NEWS5 July 2010

Report points to Apple back-track on app analytics rules

Data analytics North America

US— The confusion over Apple’s iPhone application developer rules continues – it now seems that the company is not enforcing restrictions on the sharing of app usage data with ad networks owned by major rivals.

Just days after the launch of Apple’s app-based advertising platform iAd the Wall Street Journal is reporting that applications are still being approved by Apple even when those apps have been enabled to serve targeted ads by third-party networks such as Google’s Adsense and AdMob.

This seems to contradict Apple’s stated position that only independent third-party ad networks would be permitted access to such data, and “an advertising service provider owned by or affiliated with a developer or distributor of mobile devices, mobile operating systems or development environments other than Apple” – i.e. Google – “would not qualify as independent”.

Apple has not commented on the report to explain the disparity, but there is speculation that it is softening its line in a bid to avoid the possibility of a full-scale investigation by the Federal Trade Commission, which is already holding an informal inquiry into claims that changes to Apple’s app developer rules could potentially restrict competition in the mobile advertising market.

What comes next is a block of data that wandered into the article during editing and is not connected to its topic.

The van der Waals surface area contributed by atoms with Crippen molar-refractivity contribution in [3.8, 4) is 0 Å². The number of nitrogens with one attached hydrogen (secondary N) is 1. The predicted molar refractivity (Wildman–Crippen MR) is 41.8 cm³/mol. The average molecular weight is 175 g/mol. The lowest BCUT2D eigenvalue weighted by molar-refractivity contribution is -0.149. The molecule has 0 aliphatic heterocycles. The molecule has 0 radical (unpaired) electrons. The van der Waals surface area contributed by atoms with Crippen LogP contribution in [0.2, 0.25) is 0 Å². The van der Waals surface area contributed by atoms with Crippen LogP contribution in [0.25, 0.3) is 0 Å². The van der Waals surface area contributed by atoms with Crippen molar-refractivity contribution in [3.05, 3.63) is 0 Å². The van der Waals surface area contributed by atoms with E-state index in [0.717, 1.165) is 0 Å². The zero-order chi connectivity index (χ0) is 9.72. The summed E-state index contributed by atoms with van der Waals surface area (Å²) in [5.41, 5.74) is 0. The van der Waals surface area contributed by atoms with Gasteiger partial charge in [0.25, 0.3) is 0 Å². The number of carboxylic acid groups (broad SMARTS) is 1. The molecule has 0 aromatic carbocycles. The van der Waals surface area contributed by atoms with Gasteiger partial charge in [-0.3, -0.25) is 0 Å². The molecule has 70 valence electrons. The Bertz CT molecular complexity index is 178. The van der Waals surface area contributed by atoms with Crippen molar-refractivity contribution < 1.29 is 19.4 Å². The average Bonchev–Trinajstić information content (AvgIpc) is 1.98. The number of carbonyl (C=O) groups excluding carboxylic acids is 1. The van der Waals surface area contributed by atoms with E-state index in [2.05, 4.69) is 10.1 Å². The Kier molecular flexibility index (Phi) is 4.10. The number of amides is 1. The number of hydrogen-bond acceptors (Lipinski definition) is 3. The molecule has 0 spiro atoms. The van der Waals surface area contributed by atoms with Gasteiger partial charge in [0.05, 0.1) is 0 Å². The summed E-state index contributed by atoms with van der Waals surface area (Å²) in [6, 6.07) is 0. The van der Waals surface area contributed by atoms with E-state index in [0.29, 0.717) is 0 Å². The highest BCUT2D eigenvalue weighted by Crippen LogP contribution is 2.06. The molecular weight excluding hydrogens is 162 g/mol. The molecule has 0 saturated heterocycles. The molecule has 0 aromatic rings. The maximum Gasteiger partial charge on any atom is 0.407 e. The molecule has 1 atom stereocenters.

Though Apple CEO Steve Jobs has publicly stated that the company is “not banning other advertisers from our platforms”, the rules as written would place certain competitors to its own iAd offering at a distinct disadvantage in using app usage and device data for targeting purposes and for post-campaign analysis.

Apple, for instance, is able to target ads to iPhone and iPad owners through their music, movie and TV genre interests thanks to the information it has access to through its ownership of the iTunes media store, as well as basic demographics, app preferences and location.

Meanwhile, at the back-end of an iAd campaign, Apple promises data on impressions, clicks and click-through rates, visits, page views and pages per visit, interactions with videos, images and other media, and conversions, downloads and social pass-alongs.